During a real estate transaction, a lot of money is on the line. Prospective buyers in Georgia may face an expectation to provide funds at different stages of the transaction, particularly if they move forward with a contract with the intention of purchasing the property. The buyer provides earnest money, or what is essentially a deposit on the property, as a way to show that they intend to follow through with the agreement.
Even at this stage, earnest money can be thousands of dollars. A seller may want a percentage of the asking price, commonly 5% or 10%, or the seller may want a flat fee, which could be whatever he or she deems appropriate. However, the more earnest money the buyer provides, the more serious the seller may believe that the buyer is about purchasing the property.
Of course, it is important that buyers do what they can to protect their earnest money until the transaction is complete, and that could include not providing an exorbitant amount as a deposit. Other ways to protect those funds include:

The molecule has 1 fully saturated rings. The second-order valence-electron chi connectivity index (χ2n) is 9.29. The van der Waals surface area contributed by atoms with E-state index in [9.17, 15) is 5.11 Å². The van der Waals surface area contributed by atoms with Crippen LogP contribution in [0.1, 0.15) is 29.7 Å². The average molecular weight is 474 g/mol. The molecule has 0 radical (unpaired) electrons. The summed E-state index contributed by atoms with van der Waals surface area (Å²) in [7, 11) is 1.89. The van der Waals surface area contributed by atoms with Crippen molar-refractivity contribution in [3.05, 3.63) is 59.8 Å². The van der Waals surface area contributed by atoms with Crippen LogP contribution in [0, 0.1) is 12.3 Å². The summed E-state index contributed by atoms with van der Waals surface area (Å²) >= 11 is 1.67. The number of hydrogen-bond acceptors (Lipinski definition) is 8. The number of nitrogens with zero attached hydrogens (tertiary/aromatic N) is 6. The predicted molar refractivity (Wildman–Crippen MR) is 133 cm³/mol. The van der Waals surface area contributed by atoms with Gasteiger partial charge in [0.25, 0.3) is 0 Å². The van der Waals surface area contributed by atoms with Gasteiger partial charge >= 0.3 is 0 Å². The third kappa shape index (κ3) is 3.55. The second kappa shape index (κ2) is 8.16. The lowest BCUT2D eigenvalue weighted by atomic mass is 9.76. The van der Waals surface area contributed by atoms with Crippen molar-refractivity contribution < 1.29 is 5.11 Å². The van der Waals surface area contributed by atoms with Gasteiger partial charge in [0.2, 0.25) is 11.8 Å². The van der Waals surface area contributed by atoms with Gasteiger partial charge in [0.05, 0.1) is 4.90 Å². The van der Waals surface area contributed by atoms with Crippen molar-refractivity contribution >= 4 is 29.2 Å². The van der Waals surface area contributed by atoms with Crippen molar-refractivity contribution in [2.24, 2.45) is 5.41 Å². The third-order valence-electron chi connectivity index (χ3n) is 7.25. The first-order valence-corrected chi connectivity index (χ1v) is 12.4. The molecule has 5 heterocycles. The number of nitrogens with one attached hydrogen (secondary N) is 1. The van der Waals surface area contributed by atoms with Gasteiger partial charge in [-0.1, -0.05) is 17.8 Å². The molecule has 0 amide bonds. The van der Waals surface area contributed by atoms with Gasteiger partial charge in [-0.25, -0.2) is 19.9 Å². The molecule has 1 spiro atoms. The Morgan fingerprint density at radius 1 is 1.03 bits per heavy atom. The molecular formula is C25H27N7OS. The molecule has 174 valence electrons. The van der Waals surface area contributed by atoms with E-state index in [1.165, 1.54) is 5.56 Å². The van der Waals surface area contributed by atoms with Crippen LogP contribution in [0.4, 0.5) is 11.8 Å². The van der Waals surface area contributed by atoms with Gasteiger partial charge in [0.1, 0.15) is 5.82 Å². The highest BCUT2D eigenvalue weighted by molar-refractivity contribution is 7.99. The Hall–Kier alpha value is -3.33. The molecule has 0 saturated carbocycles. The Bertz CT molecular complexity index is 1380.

- Fully understanding the terms of the purchase agreement and under which conditions a seller may be able to keep the funds, even if the sale does not go through.
- Having contingencies of the buyer’s own that could allow him or her to walk away from the sale and get the earnest money back, which could happen if the home does not pass inspection or due to another major issue with the transaction.
- Only depositing the funds into an escrow account held by a legal firm, financial institution, real estate brokerage or similar third party.
Unfortunately, a situation could arise in which an unscrupulous seller gets his or her hands on the earnest money and attempts to steal it from the buyer. In such cases, the buyer could be at risk of losing thousands of dollars. As a result, if Georgia homebuyers find themselves facing this type of ordeal, they may want to look into their legal options for holding a deceitful seller responsible for those wrongful actions.